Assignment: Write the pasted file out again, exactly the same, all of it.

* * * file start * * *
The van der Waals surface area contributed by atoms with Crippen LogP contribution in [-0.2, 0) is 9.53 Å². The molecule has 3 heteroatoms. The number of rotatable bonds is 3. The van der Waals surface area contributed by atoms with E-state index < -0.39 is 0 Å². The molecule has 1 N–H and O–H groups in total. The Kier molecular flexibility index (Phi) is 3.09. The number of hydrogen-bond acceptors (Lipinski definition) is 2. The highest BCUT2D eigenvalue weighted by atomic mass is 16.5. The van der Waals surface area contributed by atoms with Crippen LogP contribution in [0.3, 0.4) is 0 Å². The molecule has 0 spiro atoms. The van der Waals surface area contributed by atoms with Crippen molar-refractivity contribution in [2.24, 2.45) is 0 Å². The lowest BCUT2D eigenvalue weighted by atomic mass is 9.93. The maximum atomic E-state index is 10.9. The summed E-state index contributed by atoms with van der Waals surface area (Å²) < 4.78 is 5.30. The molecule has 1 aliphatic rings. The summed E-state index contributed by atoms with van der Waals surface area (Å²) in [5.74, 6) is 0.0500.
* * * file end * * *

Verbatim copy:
The van der Waals surface area contributed by atoms with Crippen LogP contribution in [-0.2, 0) is 9.53 Å². The molecule has 3 heteroatoms. The number of rotatable bonds is 3. The van der Waals surface area contributed by atoms with E-state index < -0.39 is 0 Å². The molecule has 1 N–H and O–H groups in total. The Kier molecular flexibility index (Phi) is 3.09. The number of hydrogen-bond acceptors (Lipinski definition) is 2. The highest BCUT2D eigenvalue weighted by atomic mass is 16.5. The van der Waals surface area contributed by atoms with Crippen LogP contribution in [0.3, 0.4) is 0 Å². The molecule has 0 spiro atoms. The van der Waals surface area contributed by atoms with Crippen molar-refractivity contribution in [2.24, 2.45) is 0 Å². The lowest BCUT2D eigenvalue weighted by atomic mass is 9.93. The maximum atomic E-state index is 10.9. The summed E-state index contributed by atoms with van der Waals surface area (Å²) < 4.78 is 5.30. The molecule has 1 aliphatic rings. The summed E-state index contributed by atoms with van der Waals surface area (Å²) in [5.74, 6) is 0.0500.